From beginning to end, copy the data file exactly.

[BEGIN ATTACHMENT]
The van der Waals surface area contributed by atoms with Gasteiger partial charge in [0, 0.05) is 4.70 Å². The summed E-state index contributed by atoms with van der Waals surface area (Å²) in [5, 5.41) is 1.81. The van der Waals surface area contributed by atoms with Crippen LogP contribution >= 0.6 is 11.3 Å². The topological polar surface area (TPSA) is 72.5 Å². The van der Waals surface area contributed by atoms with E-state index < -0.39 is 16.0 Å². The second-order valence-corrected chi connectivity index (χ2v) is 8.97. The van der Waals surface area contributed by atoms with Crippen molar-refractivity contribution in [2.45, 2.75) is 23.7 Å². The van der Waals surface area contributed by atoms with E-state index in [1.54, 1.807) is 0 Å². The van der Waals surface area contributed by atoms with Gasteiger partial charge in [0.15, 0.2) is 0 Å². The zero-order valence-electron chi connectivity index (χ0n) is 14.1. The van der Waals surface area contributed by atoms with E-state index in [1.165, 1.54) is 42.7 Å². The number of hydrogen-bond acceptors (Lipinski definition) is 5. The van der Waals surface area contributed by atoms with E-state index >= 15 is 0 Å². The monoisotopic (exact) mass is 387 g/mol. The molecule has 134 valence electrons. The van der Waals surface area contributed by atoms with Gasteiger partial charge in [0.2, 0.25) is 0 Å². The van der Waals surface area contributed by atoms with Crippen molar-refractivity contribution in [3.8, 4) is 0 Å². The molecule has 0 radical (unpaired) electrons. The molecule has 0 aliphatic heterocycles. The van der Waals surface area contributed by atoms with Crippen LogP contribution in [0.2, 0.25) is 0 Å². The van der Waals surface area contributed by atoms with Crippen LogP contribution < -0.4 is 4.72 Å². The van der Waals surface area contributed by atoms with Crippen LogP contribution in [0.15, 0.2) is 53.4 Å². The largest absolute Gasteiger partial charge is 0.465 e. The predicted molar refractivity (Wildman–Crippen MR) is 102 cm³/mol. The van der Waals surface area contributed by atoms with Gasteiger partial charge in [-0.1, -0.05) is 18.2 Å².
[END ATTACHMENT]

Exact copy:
The van der Waals surface area contributed by atoms with Gasteiger partial charge in [0, 0.05) is 4.70 Å². The summed E-state index contributed by atoms with van der Waals surface area (Å²) in [5, 5.41) is 1.81. The van der Waals surface area contributed by atoms with Crippen LogP contribution >= 0.6 is 11.3 Å². The topological polar surface area (TPSA) is 72.5 Å². The van der Waals surface area contributed by atoms with E-state index < -0.39 is 16.0 Å². The second-order valence-corrected chi connectivity index (χ2v) is 8.97. The van der Waals surface area contributed by atoms with Crippen molar-refractivity contribution in [2.45, 2.75) is 23.7 Å². The van der Waals surface area contributed by atoms with E-state index in [1.54, 1.807) is 0 Å². The van der Waals surface area contributed by atoms with Gasteiger partial charge in [0.15, 0.2) is 0 Å². The zero-order valence-electron chi connectivity index (χ0n) is 14.1. The van der Waals surface area contributed by atoms with E-state index in [1.165, 1.54) is 42.7 Å². The number of hydrogen-bond acceptors (Lipinski definition) is 5. The van der Waals surface area contributed by atoms with E-state index >= 15 is 0 Å². The monoisotopic (exact) mass is 387 g/mol. The molecule has 134 valence electrons. The van der Waals surface area contributed by atoms with Gasteiger partial charge in [0.2, 0.25) is 0 Å². The van der Waals surface area contributed by atoms with Crippen molar-refractivity contribution in [3.8, 4) is 0 Å². The molecule has 0 radical (unpaired) electrons. The molecule has 0 aliphatic heterocycles. The van der Waals surface area contributed by atoms with Crippen LogP contribution in [0.2, 0.25) is 0 Å². The van der Waals surface area contributed by atoms with Crippen LogP contribution < -0.4 is 4.72 Å². The van der Waals surface area contributed by atoms with Crippen LogP contribution in [0.15, 0.2) is 53.4 Å². The largest absolute Gasteiger partial charge is 0.465 e. The predicted molar refractivity (Wildman–Crippen MR) is 102 cm³/mol. The van der Waals surface area contributed by atoms with Gasteiger partial charge in [-0.1, -0.05) is 18.2 Å².